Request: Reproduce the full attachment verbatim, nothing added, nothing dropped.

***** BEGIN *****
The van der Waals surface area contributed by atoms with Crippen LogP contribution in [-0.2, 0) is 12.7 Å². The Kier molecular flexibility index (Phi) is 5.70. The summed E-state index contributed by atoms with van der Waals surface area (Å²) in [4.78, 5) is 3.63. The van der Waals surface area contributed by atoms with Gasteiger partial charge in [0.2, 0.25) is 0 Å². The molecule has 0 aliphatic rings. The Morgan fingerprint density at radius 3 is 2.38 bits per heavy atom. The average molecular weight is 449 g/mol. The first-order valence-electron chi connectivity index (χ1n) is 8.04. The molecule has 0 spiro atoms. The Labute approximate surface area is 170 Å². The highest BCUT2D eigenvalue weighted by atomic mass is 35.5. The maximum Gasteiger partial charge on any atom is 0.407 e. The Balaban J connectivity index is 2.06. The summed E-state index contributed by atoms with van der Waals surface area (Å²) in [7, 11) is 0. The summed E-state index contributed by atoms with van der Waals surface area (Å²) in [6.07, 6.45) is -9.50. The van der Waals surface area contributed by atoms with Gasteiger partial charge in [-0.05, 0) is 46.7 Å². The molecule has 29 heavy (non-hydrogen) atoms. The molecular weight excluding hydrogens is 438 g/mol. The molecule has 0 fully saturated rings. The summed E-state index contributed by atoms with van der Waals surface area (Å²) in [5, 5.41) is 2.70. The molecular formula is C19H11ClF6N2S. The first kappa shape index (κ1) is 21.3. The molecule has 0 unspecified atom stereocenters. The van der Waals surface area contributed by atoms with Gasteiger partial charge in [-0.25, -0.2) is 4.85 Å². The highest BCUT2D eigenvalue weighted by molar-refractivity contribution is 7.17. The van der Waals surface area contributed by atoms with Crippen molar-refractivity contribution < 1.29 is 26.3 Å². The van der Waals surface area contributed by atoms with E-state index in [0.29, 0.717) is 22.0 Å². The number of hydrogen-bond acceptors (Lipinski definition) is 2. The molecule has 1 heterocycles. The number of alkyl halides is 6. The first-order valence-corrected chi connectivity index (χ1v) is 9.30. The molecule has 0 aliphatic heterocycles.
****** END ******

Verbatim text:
The van der Waals surface area contributed by atoms with Crippen LogP contribution in [-0.2, 0) is 12.7 Å². The Kier molecular flexibility index (Phi) is 5.70. The summed E-state index contributed by atoms with van der Waals surface area (Å²) in [4.78, 5) is 3.63. The van der Waals surface area contributed by atoms with Gasteiger partial charge in [0.2, 0.25) is 0 Å². The molecule has 0 aliphatic rings. The Morgan fingerprint density at radius 3 is 2.38 bits per heavy atom. The average molecular weight is 449 g/mol. The first-order valence-electron chi connectivity index (χ1n) is 8.04. The molecule has 0 spiro atoms. The Labute approximate surface area is 170 Å². The highest BCUT2D eigenvalue weighted by atomic mass is 35.5. The maximum Gasteiger partial charge on any atom is 0.407 e. The Balaban J connectivity index is 2.06. The summed E-state index contributed by atoms with van der Waals surface area (Å²) in [7, 11) is 0. The summed E-state index contributed by atoms with van der Waals surface area (Å²) in [6.07, 6.45) is -9.50. The van der Waals surface area contributed by atoms with Gasteiger partial charge in [-0.05, 0) is 46.7 Å². The molecule has 29 heavy (non-hydrogen) atoms. The molecular weight excluding hydrogens is 438 g/mol. The molecule has 0 fully saturated rings. The summed E-state index contributed by atoms with van der Waals surface area (Å²) in [5, 5.41) is 2.70. The molecular formula is C19H11ClF6N2S. The first kappa shape index (κ1) is 21.3. The molecule has 0 unspecified atom stereocenters. The van der Waals surface area contributed by atoms with Gasteiger partial charge in [-0.25, -0.2) is 4.85 Å². The highest BCUT2D eigenvalue weighted by molar-refractivity contribution is 7.17. The van der Waals surface area contributed by atoms with Crippen molar-refractivity contribution < 1.29 is 26.3 Å². The van der Waals surface area contributed by atoms with E-state index in [0.29, 0.717) is 22.0 Å². The number of hydrogen-bond acceptors (Lipinski definition) is 2. The molecule has 1 heterocycles. The number of alkyl halides is 6. The first-order valence-corrected chi connectivity index (χ1v) is 9.30. The molecule has 0 aliphatic heterocycles.